The evolution of the utility company
The evolution of the utility company
The UK’s net zero by 2050 target has led to a rapid increase in the pace of transformation across the utilities sector. For utility companies to achieve this goal, business plans are having to be altered, placing sustainability higher up on the corporate agenda.
Environmental pressures are one of the factors causing corporations to reassess their position when it comes to the concept of “success”. The public perception is that success was all about profit, and complying with laws and social norms was an added extra. However, this has never been the whole story, in the nineteenth century, companies were set up for more altruistic reasons, and that is something the UK appears to be returning to. Companies in general and utilities in particular, are re-examining their corporate purpose.
So, how can utility companies go about implementing a corporate purpose that benefits wider society, as well as shareholders?
What is success?
There are already different measures of success. For example the ‘triple bottom line’ is where profit is not the only measure of success. Instead, there are, typically, three measures:
- Social impact
- Environmental impact
Several companies and stakeholders are now taking an interest in this approach, recognising the value of including public purposes in business plans. For example, in 1997, Shell produced its first sustainability report, entitled ‘People, Planet and Profit’. 20 years on from this, The British Academy launched their ongoing programme to redefine the future of corporations, which looks to expand the corporate purpose of companies to include public purposes.
What are the legal issues?
For companies wishing to develop and re-define their corporate purpose, they must balance a level of societal value against the pure financial interests of shareholders.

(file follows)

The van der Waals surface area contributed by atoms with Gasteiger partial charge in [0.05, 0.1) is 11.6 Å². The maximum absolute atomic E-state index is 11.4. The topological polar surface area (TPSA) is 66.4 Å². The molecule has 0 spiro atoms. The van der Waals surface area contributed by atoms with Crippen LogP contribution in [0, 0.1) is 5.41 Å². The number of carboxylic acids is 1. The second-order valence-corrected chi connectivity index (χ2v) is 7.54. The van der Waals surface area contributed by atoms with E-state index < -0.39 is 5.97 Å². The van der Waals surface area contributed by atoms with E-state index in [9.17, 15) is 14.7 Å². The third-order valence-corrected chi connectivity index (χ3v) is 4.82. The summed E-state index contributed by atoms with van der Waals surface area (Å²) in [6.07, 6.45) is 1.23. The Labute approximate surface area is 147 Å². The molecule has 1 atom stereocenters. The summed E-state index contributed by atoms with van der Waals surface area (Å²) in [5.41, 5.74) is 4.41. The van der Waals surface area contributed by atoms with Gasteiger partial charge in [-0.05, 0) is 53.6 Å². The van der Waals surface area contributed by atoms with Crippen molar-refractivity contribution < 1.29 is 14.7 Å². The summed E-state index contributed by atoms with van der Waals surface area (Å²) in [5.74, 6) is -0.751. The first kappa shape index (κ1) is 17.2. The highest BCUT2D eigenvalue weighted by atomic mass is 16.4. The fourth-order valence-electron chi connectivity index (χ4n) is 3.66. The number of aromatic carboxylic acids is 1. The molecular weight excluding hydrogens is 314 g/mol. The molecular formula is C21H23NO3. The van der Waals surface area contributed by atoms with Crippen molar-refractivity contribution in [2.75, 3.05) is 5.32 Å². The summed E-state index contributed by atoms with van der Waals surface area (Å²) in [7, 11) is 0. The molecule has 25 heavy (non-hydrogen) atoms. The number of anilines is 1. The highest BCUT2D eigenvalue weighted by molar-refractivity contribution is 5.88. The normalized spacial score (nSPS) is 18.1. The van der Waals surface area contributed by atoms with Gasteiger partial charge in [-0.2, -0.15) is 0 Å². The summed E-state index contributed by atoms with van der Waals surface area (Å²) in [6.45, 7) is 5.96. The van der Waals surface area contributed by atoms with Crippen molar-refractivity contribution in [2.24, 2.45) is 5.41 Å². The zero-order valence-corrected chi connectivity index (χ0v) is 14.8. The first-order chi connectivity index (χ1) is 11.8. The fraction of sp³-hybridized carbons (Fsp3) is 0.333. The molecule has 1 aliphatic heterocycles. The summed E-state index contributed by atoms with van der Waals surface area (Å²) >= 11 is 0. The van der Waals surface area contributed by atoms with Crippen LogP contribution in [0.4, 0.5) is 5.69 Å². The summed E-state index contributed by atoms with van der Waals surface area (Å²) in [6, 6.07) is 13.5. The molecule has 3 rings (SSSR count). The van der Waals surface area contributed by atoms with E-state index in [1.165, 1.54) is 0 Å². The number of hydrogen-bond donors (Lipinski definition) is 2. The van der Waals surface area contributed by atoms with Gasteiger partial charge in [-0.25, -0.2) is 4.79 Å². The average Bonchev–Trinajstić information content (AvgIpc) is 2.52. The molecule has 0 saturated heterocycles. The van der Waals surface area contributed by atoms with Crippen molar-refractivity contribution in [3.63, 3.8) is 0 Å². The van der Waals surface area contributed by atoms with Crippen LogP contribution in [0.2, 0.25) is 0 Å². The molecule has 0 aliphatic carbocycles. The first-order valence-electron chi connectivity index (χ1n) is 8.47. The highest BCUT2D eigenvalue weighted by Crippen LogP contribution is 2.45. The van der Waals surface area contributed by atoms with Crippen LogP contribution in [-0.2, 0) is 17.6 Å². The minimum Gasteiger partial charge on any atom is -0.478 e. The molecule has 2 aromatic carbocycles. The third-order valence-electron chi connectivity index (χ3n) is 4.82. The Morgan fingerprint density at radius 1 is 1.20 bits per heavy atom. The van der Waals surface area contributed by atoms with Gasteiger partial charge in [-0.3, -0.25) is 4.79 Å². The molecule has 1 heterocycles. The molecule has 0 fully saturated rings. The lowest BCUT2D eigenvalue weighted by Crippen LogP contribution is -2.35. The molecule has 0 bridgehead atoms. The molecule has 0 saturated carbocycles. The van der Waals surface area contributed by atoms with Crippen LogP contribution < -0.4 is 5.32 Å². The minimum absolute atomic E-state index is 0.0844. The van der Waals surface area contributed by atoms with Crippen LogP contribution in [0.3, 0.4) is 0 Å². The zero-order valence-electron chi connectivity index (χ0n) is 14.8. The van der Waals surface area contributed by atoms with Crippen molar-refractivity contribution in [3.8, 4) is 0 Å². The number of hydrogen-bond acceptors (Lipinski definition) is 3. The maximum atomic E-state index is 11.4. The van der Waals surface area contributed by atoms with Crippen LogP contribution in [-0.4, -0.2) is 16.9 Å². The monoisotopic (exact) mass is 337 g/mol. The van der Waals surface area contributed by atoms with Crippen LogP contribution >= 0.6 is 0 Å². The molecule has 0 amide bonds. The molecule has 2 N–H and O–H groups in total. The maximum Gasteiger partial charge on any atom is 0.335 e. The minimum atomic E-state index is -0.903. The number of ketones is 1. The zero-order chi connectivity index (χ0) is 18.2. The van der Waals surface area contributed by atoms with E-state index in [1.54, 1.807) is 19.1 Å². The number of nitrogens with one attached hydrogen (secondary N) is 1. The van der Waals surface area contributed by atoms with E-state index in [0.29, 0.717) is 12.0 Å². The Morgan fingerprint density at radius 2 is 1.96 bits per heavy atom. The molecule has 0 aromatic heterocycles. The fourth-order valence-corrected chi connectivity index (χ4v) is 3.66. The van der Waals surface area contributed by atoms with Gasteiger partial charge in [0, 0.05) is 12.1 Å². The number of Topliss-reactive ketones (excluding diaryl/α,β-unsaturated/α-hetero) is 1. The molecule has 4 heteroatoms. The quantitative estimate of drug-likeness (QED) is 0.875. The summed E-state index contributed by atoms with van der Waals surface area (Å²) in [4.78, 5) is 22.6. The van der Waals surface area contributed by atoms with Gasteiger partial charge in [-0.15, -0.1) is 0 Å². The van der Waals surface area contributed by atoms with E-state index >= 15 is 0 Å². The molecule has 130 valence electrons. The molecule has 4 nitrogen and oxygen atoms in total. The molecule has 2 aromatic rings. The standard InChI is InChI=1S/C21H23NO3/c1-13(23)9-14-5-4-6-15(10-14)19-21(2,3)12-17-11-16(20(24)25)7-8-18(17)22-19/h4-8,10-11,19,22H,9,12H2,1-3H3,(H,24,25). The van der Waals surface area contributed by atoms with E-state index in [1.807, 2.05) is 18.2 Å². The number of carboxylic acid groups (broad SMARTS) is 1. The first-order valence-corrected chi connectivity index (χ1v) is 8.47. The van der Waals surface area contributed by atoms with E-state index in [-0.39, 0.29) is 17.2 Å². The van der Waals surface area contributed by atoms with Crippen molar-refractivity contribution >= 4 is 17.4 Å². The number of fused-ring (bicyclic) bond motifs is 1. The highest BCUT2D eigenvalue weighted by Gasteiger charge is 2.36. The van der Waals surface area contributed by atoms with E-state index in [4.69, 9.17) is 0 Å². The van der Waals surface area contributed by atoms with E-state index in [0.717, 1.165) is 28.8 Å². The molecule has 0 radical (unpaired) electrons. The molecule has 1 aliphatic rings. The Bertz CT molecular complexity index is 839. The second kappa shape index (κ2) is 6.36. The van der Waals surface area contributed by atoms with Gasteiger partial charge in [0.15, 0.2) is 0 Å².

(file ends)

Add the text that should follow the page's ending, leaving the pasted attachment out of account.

The Companies Act 2006 states that directors must “act in the way he considers in good faith would be most likely to promote the success of the company for the benefit of its members as a whole…” As part of this duty, directors should also “have regard” to a number of factors, including employees, the community and environmental impact. Nevertheless, these do not override the principal purpose of benefitting members.
What is the process?
It is possible to broaden corporate purpose by amending articles of association. Without this change to the articles directors may well be in breach of their fiduciary duties if they are guided by a broader corporate purpose. We have seen capital provider which themselves have a wider societal purpose insisting that companies they invest in define their corporate purpose more widely than just profit so that directors are forced, by their fiduciary duties, to have a wider view of their decisions...
Amending articles of association usually requires a 75 percent majority on the votes cast on the resolution, but once agreed, the new corporate purposes would become the purposes for which the directors are required to operate, instead of shareholder value.
To some extent, the public purpose has moved onto the corporate agenda organically. However, particularly in the wake of COVID-19, the requirement for companies to widen their societal purpose may be more vital. Transformation does not look set to slow any time soon, so utilities companies must ensure they understand both the more altruistic route being taken and the law as it currently stands if they wish to keep up with the evolution of the sector.
Shakespeare Martineau has launched a free legal helpline, with a team of experts on hand for any queries on family and private matters. We are also offering bespoke guidance on a range of other subjects, from employment and general business matters, through to director’s responsibilities, insolvency, restructuring, funding and disputes. Available from 10am-12pm Monday to Friday, call 0800 689 4064.
General advice in relation to COVID-19 can be found on our dedicated coronavirus resource hub.
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